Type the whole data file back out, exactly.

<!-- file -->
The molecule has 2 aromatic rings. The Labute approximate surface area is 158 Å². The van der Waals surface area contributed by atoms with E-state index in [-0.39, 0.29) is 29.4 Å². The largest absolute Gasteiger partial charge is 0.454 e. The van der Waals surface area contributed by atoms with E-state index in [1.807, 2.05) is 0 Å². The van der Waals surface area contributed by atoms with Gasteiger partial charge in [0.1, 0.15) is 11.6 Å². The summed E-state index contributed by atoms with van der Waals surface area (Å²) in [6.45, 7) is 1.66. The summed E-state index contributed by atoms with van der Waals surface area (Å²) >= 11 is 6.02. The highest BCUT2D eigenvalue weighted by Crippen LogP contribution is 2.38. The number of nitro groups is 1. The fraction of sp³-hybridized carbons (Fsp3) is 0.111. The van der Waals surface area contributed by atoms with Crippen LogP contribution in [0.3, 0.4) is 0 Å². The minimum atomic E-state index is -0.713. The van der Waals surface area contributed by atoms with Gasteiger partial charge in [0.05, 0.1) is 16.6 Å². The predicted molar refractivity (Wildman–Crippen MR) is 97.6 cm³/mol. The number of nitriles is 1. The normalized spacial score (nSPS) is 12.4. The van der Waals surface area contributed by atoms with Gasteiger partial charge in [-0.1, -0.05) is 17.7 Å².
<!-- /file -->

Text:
The molecule has 2 aromatic rings. The Labute approximate surface area is 158 Å². The van der Waals surface area contributed by atoms with E-state index in [-0.39, 0.29) is 29.4 Å². The largest absolute Gasteiger partial charge is 0.454 e. The van der Waals surface area contributed by atoms with E-state index in [1.807, 2.05) is 0 Å². The van der Waals surface area contributed by atoms with Gasteiger partial charge in [0.1, 0.15) is 11.6 Å². The summed E-state index contributed by atoms with van der Waals surface area (Å²) in [6.45, 7) is 1.66. The summed E-state index contributed by atoms with van der Waals surface area (Å²) >= 11 is 6.02. The highest BCUT2D eigenvalue weighted by Crippen LogP contribution is 2.38. The number of nitro groups is 1. The fraction of sp³-hybridized carbons (Fsp3) is 0.111. The van der Waals surface area contributed by atoms with Crippen LogP contribution in [0.3, 0.4) is 0 Å². The minimum atomic E-state index is -0.713. The van der Waals surface area contributed by atoms with Gasteiger partial charge in [0.05, 0.1) is 16.6 Å². The predicted molar refractivity (Wildman–Crippen MR) is 97.6 cm³/mol. The number of nitriles is 1. The normalized spacial score (nSPS) is 12.4. The van der Waals surface area contributed by atoms with Gasteiger partial charge in [-0.1, -0.05) is 17.7 Å².